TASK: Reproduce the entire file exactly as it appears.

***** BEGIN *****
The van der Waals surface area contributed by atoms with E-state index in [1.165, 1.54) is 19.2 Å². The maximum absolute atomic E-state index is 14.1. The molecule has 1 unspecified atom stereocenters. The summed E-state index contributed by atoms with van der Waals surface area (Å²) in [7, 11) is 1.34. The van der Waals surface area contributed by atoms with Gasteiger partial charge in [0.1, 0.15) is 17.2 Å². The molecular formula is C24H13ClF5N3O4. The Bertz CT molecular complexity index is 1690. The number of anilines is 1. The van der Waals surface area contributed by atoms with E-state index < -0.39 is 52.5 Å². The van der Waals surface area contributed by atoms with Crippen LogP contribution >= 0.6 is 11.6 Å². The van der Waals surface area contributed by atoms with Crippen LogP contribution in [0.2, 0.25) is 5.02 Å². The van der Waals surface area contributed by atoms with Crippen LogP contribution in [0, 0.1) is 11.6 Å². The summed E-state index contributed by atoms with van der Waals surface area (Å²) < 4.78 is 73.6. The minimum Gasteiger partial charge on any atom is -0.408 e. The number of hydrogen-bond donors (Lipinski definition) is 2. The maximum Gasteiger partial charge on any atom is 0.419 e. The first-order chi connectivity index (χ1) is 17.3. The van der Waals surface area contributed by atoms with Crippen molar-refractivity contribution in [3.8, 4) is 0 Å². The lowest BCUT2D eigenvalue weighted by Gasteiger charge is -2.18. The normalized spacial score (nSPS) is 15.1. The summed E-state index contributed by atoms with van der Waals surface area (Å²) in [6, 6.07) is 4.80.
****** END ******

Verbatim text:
The van der Waals surface area contributed by atoms with E-state index in [1.165, 1.54) is 19.2 Å². The maximum absolute atomic E-state index is 14.1. The molecule has 1 unspecified atom stereocenters. The summed E-state index contributed by atoms with van der Waals surface area (Å²) in [7, 11) is 1.34. The van der Waals surface area contributed by atoms with Gasteiger partial charge in [0.1, 0.15) is 17.2 Å². The molecular formula is C24H13ClF5N3O4. The Bertz CT molecular complexity index is 1690. The number of anilines is 1. The van der Waals surface area contributed by atoms with E-state index < -0.39 is 52.5 Å². The van der Waals surface area contributed by atoms with Crippen LogP contribution >= 0.6 is 11.6 Å². The van der Waals surface area contributed by atoms with Crippen LogP contribution in [0.2, 0.25) is 5.02 Å². The van der Waals surface area contributed by atoms with Crippen LogP contribution in [0, 0.1) is 11.6 Å². The summed E-state index contributed by atoms with van der Waals surface area (Å²) < 4.78 is 73.6. The minimum Gasteiger partial charge on any atom is -0.408 e. The number of hydrogen-bond donors (Lipinski definition) is 2. The maximum Gasteiger partial charge on any atom is 0.419 e. The first-order chi connectivity index (χ1) is 17.3. The van der Waals surface area contributed by atoms with Crippen molar-refractivity contribution in [3.8, 4) is 0 Å². The lowest BCUT2D eigenvalue weighted by Gasteiger charge is -2.18. The normalized spacial score (nSPS) is 15.1. The summed E-state index contributed by atoms with van der Waals surface area (Å²) in [6, 6.07) is 4.80.